While most gynecologists agreed that induced abortion is acceptable if the mother’s health is endangered if the baby will be born with a defect, and that a woman can determine the best course of action for the life of the fetus, a significant proportion (71%) disagreed that a woman has the right to choose to have an abortion. This may be because gynecologists in Kurdistan only support induced abortion when there are medical indicators for the procedure. While 93% of gynecologists agree that induced abortion is allowed if the mother’s health is in danger, 25% believe induced abortion is unacceptable in all situations, indicating inconsistency.

The findings of this study indirectly show that induced abortion and self-induced abortion exist in Kurdistan Region. Gynecologists encounter women who have undergone induced abortions and the health risks that can come with it. This suggests that induced abortions occur to a greater extent than the law advocates and that this needs further exploration. Among married women in Mosul, Iraq, 13.5% had attempted to induce an abortion for birth control at some point, either through engaging in strenuous physical activity, using herbal remedies, or administering pharmaceuticals [16]. Gynecologists in Kurdistan Region treat women who have complications from induced abortion regularly. Being enlightened about the reality of the health risks these women are exposed to as a result of unsafe abortions can give gynecologists more supportive attitudes regarding the importance of providing safer and better conditions for induced abortions. The encounters question (section three) in the study did not specify whether there were complications from legal or illegal abortions; this point can be further explored in future studies to understand better the correlation between complications and whether the abortions were legal or illegal.

Attitudes towards the legalization of induced abortion varied in this study, with a majority (56.6%) of the study group in disagreement with its legalization in the Kurdistan Region, while 43.4% expressed agreement. The prevalence of less favorable attitudes towards induced abortion among gynecologists in this geographical area can be because the doctors simply do not want to be part of an illegal procedure, given that induced abortion is illegal in Kurdistan Region of Iraq. Moreover, our results are similar to those among students studying Medical and Health Sciences in both Jordan and Turkey [17, 18].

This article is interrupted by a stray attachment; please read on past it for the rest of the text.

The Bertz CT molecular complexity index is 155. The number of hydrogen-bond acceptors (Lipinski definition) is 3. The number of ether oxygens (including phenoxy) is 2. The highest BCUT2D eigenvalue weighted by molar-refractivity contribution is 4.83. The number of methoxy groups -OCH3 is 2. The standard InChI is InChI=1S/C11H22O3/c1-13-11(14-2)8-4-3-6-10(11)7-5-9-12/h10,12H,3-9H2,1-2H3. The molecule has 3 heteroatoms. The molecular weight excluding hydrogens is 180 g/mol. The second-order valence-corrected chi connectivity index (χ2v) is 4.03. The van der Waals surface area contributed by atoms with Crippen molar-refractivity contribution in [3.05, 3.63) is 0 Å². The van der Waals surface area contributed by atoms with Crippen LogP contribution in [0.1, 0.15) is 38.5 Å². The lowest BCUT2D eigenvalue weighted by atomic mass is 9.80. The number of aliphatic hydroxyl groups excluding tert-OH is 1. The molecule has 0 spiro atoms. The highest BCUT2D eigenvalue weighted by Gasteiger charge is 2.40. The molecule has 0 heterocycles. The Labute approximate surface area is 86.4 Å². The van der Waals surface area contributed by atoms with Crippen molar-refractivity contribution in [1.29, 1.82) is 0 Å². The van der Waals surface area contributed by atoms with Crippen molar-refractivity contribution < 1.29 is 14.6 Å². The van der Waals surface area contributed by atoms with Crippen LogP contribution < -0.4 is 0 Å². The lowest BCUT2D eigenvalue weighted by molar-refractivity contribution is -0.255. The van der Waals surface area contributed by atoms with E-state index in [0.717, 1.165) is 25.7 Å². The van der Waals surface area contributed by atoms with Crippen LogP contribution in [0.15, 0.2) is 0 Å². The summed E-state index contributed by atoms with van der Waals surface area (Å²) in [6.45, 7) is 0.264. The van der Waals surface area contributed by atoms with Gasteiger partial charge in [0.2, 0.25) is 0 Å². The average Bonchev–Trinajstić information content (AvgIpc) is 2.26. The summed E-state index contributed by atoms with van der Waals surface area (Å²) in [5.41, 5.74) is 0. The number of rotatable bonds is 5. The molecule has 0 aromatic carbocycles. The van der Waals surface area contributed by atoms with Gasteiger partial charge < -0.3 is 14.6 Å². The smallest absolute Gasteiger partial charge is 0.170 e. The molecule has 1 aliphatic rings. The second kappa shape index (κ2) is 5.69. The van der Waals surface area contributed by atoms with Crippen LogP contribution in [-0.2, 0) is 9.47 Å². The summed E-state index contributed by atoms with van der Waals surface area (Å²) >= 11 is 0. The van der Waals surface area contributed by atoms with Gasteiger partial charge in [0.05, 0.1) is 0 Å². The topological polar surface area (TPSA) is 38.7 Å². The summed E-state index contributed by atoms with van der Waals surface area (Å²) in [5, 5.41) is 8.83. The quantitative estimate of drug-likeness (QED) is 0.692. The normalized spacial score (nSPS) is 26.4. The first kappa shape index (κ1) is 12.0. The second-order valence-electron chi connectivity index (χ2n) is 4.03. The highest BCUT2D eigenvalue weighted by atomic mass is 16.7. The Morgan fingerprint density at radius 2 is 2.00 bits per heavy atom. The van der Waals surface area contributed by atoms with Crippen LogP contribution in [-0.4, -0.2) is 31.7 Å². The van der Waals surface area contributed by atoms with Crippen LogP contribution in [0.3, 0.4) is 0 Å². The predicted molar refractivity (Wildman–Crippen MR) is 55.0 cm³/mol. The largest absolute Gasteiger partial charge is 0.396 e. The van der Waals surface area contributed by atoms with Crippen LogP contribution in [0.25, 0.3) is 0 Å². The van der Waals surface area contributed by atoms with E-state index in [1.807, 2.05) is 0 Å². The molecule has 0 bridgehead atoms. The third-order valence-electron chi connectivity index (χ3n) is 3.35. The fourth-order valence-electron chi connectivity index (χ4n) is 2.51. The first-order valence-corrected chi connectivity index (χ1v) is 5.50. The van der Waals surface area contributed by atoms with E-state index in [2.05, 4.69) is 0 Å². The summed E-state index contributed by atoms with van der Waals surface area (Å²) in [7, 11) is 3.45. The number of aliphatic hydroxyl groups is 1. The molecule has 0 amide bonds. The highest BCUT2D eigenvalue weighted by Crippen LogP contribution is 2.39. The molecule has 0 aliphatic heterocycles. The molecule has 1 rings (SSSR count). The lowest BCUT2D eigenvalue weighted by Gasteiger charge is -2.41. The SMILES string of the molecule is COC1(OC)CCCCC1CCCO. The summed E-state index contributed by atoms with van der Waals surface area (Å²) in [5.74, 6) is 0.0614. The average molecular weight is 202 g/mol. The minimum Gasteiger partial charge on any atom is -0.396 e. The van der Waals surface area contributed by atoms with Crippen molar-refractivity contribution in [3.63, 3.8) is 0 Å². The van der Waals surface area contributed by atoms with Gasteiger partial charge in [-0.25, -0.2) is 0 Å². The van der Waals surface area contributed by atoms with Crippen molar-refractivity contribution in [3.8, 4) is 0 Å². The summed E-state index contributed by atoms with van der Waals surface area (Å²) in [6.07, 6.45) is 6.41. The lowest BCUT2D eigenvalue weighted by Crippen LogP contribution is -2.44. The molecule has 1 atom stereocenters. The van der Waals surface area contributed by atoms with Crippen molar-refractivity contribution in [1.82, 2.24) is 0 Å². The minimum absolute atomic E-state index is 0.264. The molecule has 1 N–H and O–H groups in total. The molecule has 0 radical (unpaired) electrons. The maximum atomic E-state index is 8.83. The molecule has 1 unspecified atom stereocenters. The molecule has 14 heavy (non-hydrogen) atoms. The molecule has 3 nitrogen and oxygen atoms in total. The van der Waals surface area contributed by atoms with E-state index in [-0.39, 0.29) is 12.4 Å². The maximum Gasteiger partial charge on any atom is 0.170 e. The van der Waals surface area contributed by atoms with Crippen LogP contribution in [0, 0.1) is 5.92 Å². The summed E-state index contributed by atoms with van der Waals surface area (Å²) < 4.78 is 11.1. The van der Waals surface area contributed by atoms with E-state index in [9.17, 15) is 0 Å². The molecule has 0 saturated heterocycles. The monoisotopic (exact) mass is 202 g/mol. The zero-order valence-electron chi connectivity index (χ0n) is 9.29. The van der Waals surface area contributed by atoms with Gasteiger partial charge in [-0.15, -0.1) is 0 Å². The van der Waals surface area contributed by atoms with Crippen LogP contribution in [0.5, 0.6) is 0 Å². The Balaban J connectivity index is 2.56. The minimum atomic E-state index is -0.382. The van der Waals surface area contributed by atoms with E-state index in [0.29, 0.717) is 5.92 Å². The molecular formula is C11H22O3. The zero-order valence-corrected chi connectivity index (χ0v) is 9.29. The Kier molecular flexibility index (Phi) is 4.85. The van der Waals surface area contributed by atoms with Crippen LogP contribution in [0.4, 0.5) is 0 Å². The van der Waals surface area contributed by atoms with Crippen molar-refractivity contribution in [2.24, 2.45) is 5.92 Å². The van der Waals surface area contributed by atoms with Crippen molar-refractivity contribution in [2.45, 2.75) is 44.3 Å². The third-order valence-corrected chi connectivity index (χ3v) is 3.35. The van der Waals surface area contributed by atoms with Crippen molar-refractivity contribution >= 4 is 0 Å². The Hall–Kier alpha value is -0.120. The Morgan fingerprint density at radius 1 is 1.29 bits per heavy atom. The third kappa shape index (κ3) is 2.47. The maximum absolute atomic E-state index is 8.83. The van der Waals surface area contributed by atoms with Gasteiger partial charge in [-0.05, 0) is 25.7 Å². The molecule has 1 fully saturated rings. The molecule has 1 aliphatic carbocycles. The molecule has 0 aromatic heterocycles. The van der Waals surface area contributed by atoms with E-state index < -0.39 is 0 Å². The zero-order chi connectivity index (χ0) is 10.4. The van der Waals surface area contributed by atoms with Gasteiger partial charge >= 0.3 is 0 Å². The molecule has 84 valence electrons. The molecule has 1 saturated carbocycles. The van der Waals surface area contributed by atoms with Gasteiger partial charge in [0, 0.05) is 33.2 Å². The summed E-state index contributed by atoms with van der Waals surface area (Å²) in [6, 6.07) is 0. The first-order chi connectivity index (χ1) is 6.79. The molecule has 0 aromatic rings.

Considering abortion is illegal in the Kurdistan Region of Iraq and religiously prohibited, Kurdish gynecologists might deal with the abortion concept confidentially, limiting expressions on this subject in fear of stigma and judgment from other physicians or society. Abortion stigma is a negative connotation attached to women who opt to end a pregnancy, implying that they are less than the social ideals of womanhood [19]. This negative attitude may have an impact on abortion services’ availability, accessibility, quality, and acceptance [20]. A study from Uruguay also shows that despite the benefits of the legalization of abortion, clients and health professionals still experience abortion stigma and critical points [21].